One example is the way new facilities have been built, she said. In the past, school advocates got new buildings or renovations based on meetings and promises from administrators. She wants a master facilities-planning process, with some kind of formula to determine which schools get built, and when.
“People don’t go to the superintendent, have a meeting, and get promised a school when there are schools that have been waiting for years and decades to get needed renovations,” Ackerman said.
Now I don’t doubt that there are political subplots to which schools get built and repaired and which ones don’t, but a bit more evidence here would be helpful. This suggestion plays into conspiracy theories–some of which are undoubtedly true–but a simple follow-up question asking for an example would have helped.
to read this essay with a group of teachers, to discuss its relevance/irrelevance.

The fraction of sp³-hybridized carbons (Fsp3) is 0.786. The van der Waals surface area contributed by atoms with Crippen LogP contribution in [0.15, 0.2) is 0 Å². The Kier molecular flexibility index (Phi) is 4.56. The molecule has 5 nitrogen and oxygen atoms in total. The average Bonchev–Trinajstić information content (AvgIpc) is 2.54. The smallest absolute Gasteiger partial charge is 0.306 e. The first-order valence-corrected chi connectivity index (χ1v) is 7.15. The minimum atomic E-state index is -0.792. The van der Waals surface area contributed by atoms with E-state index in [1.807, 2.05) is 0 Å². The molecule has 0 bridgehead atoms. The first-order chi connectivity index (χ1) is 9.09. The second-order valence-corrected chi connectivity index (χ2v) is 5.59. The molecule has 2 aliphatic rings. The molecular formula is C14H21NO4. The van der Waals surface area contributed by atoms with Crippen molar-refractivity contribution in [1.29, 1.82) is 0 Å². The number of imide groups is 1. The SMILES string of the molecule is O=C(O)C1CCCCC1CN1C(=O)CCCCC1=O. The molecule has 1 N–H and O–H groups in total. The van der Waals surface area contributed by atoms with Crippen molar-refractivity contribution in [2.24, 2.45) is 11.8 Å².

A good job requires a field of action where you can put your best capacities to work and see an effect in the world. Academic credentials do not guarantee this.
Crawford, Matthew B. . “The Case for Working with Your Hands ” New York Times, May 24 2009, 36-41.
Teaching about adolescent literacy, I often encounter students who will cheerfully declare that they hate math or science. Occasionally, though, I get a student who will shamefully declare how little they like reading.
This sort of split extends all sorts of places and certainly the gap between the humanities and the natural sciences seems to be growing. I like this idea, though, as a way of giving students a chance to genuinely connect across disciplines.
Great article from the McClatchy folks on No Child Left Behind.
Every American should be forced to watch HBO’s Alive Day once a week until the war comes to an end.
I watched it with a group of high school students and was hard pressed to hold it together enough to process it.
Good article in the Globe today describing the written part of the SAT. These ‘grafs are money: